This may seem off topic, but I am considering it in terms of educational advantage, and the particular benefits of a classical education as previously discussed in symbolic language versus plain speaking in art (thereabouts in summary). The other night I was reading The Voyage of the Argo, and it suddenly dawned on me what an utter genius James Joyce was. I then had to get up and look up how old he was when he wrote it...not too depressed that he was 40 when published. Having Leopold Bloom in mind, though it was Gertie MacDowell that informed my reading of the Argonauts, made me consider whether William Bloom was a pseudonym. I don't think it is, but the enquiry has stirred up other detritus of note. What do you mean by "fiction"?

Cheers



posted on Feb, 23 2016 @ 09:18 PM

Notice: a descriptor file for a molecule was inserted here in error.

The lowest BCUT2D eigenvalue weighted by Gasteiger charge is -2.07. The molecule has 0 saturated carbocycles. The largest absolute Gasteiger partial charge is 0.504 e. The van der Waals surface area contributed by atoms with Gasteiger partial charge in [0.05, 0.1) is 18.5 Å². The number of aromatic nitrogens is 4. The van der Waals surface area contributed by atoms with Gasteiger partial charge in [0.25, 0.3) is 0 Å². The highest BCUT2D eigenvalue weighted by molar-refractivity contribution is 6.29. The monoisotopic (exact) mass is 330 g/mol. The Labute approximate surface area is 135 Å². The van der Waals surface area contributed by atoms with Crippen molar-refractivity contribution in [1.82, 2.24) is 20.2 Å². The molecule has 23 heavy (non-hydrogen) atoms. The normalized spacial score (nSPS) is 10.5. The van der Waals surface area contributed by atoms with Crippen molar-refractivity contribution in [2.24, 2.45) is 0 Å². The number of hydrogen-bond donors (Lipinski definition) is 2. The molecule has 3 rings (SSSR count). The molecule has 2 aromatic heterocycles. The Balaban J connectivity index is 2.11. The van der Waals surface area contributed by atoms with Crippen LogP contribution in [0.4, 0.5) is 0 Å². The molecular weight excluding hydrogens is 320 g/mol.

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This is super interesting. Very curious indeed! I'm also posting so I don't lose the thread, my vampire lovin friend is gonna get a kick out of this. Its way more interesting than most 'vampire' related things I've read about and a pleasant change from the very fictitious spoopy stuff thats all too common.



posted on Feb, 27 2016 @ 03:55 AM
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originally posted by: Anaana
a reply to: Digital_Reality
a reply to: Bybyots



I guess I'm patiently waiting for naught. Not to worry.

And, apologies, I hadn't realised that Crowley hadn't completed the operation...hmm...the incomplete operation I suppose that should be, in which case, since Bloom worked from Mathers, he didn't complete it either but he thinks he did and that appears to have been, in one way or another, sufficient for Bloom and I don't really see why it shouldn't have been, he seems like an intelligent man. Either way, I haven't read the Sacred Magician, and doubt that I will, so I'll consider the matter closed due to an overall lack of revelance.